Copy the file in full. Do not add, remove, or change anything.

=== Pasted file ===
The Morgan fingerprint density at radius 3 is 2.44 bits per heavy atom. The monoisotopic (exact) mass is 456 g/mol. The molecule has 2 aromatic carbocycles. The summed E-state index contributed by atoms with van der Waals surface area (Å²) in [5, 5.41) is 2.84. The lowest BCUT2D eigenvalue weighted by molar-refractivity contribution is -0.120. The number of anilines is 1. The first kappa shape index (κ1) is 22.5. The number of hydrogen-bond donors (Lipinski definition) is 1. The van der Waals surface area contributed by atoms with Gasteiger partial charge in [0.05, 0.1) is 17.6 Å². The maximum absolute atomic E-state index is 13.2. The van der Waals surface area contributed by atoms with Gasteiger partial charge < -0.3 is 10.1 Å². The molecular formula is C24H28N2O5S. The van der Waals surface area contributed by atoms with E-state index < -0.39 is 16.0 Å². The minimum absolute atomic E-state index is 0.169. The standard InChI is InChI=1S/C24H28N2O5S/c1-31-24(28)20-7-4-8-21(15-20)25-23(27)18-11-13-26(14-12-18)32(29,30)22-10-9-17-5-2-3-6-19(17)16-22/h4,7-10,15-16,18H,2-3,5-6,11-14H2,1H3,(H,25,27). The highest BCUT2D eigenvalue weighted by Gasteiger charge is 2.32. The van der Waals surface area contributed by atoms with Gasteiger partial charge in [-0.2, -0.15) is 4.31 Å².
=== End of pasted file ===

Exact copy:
The Morgan fingerprint density at radius 3 is 2.44 bits per heavy atom. The monoisotopic (exact) mass is 456 g/mol. The molecule has 2 aromatic carbocycles. The summed E-state index contributed by atoms with van der Waals surface area (Å²) in [5, 5.41) is 2.84. The lowest BCUT2D eigenvalue weighted by molar-refractivity contribution is -0.120. The number of anilines is 1. The first kappa shape index (κ1) is 22.5. The number of hydrogen-bond donors (Lipinski definition) is 1. The van der Waals surface area contributed by atoms with Gasteiger partial charge in [0.05, 0.1) is 17.6 Å². The maximum absolute atomic E-state index is 13.2. The van der Waals surface area contributed by atoms with Gasteiger partial charge < -0.3 is 10.1 Å². The molecular formula is C24H28N2O5S. The van der Waals surface area contributed by atoms with E-state index < -0.39 is 16.0 Å². The minimum absolute atomic E-state index is 0.169. The standard InChI is InChI=1S/C24H28N2O5S/c1-31-24(28)20-7-4-8-21(15-20)25-23(27)18-11-13-26(14-12-18)32(29,30)22-10-9-17-5-2-3-6-19(17)16-22/h4,7-10,15-16,18H,2-3,5-6,11-14H2,1H3,(H,25,27). The highest BCUT2D eigenvalue weighted by Gasteiger charge is 2.32. The van der Waals surface area contributed by atoms with Gasteiger partial charge in [-0.2, -0.15) is 4.31 Å².